I was pleased to spend time in looking back on my experience of being published and becoming a publisher. All sorts of half-forgotten details came to the fore, and now I can see more clearly what a challenge it has been – and, in spite of some frustrating moments, how satisfying I have found the whole venture.
Thank you, LitLove, for asking me in the first place, and also for tidying up my rather rambling answers to your stimulating questions!
This hasn’t been the only interview I’ve taken part in this week. I’ll wait till my next post before I tell you about Tuesday afternoon, when a small BBC team brought their own clutter of lights, tripod, camera, monitor and numerous trailing wires into my own little writing room. Very exciting, even though the focus wasn’t really on me and my writing.
No, not that one! – though there might be some connection between the TV programme my children used to love, and this weekend’s event at Jury’s Hotel in Swindon.
I drove down yesterday morning in welcome sunshine and managed to follow the directions I was given, supplemented by the time I spent on Google Maps trying to make sure if I did happen to find my way through this unfamiliar town to something called The Magic Roundabout , I wouldn’t spend the rest of the day circling round and round, trying to decide which exit to take.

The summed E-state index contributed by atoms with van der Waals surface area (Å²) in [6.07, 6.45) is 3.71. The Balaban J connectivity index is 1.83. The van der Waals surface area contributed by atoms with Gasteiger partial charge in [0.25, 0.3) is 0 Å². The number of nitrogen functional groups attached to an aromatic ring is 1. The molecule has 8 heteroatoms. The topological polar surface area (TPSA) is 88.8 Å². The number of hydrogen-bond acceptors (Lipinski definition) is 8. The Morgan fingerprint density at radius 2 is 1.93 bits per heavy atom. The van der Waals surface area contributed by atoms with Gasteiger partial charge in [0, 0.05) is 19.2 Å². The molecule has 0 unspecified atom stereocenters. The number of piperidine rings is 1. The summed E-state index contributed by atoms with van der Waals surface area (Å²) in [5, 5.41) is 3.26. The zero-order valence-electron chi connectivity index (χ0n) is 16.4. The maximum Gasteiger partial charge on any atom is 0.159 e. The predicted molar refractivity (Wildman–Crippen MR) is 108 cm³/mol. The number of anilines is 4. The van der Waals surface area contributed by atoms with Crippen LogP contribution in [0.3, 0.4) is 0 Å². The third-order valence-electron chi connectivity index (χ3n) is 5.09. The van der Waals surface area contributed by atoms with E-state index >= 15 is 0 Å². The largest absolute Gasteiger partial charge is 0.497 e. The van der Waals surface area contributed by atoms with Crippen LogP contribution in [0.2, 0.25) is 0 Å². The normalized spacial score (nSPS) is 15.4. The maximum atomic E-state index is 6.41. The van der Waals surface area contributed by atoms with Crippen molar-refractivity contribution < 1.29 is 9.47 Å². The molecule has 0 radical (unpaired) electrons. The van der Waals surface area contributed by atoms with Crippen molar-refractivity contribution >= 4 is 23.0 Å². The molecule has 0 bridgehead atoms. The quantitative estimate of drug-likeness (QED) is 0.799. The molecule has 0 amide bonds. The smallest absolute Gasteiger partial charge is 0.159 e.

I admit, it’s a very tenuous link, but this photo of the piles of random books at the Bookcrossing Unconvention evokes the constant movement of books as they themselves go round and round, from place to place and hand to hand. If you haven’t yet discovered the amazing world of Bookcrossers, >click here!
My invitation to attend the Unconvention as one of the author-speakers happened in a roundabout way. It started with my Cover Design Challenge.(Here’s the final one of 6 posts in this category) Each of the 150 entrants received an email acknowledgement from me, often with a comment about their choice of cover. I discovered that one of these came from Holland, a country which I feel an affinity with, as I am one-eighth Dutch myself.
When I found that Isabella was a Bookcrosser and was organising the international Convention in Amsterdam this year, I sent her a copy of Paper Lanterns, hoping that it would then be sent out on a journey to other Bookcrossers.
That wasn’t the end of it. I was delighted to get an email from Isabella, asking if I would consider giving an author talk. As a Bookcrosser myself, I receive the on-line newsletter and was aware of the event, but I certainly wouldn’t have put myself forward, so it was really nice to be invited.(Although I’m not (yet) an active member, I do have a Bookcrosser name: Paraglider)
Bookcrossers are friendly and welcoming people, and it was lovely to see so many familiar faces. I was also pleased to see my fellow ex-Transita author, Adrienne Dines, though it was a pity that I arrived too late to hear her speech – as well as being a superb writer,she also has a well-deserved reputation as a highly entertaining speaker.
On the subject of entertaining speakers, an extra bonus of that event for me was the author-talk by Jasper Fforde, which was made even livelier by the presence in the audience of so many enthusiastic readers of his novels. I really liked the way he explained his approach to writing – deliberate subversion of the expected, and his preference for ‘the path less taken’.